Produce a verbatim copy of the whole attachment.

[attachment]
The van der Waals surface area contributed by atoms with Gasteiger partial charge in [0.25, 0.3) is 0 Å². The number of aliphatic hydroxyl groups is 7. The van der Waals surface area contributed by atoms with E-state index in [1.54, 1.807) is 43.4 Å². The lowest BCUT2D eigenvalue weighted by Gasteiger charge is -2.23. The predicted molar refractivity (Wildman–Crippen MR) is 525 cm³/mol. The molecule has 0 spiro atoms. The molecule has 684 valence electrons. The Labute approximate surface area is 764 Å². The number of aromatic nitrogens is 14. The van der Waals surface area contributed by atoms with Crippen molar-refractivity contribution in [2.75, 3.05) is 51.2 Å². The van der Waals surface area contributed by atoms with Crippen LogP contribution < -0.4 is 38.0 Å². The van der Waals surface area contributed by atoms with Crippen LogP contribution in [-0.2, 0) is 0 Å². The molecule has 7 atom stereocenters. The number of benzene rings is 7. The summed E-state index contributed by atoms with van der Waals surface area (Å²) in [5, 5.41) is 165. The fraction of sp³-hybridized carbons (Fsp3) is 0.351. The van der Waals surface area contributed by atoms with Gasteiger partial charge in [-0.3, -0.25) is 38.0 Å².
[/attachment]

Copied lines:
The van der Waals surface area contributed by atoms with Gasteiger partial charge in [0.25, 0.3) is 0 Å². The number of aliphatic hydroxyl groups is 7. The van der Waals surface area contributed by atoms with E-state index in [1.54, 1.807) is 43.4 Å². The lowest BCUT2D eigenvalue weighted by Gasteiger charge is -2.23. The predicted molar refractivity (Wildman–Crippen MR) is 525 cm³/mol. The molecule has 0 spiro atoms. The molecule has 684 valence electrons. The Labute approximate surface area is 764 Å². The number of aromatic nitrogens is 14. The van der Waals surface area contributed by atoms with Crippen molar-refractivity contribution in [2.75, 3.05) is 51.2 Å². The van der Waals surface area contributed by atoms with Crippen LogP contribution < -0.4 is 38.0 Å². The van der Waals surface area contributed by atoms with Crippen LogP contribution in [-0.2, 0) is 0 Å². The molecule has 7 atom stereocenters. The number of benzene rings is 7. The summed E-state index contributed by atoms with van der Waals surface area (Å²) in [5, 5.41) is 165. The fraction of sp³-hybridized carbons (Fsp3) is 0.351. The van der Waals surface area contributed by atoms with Gasteiger partial charge in [-0.3, -0.25) is 38.0 Å².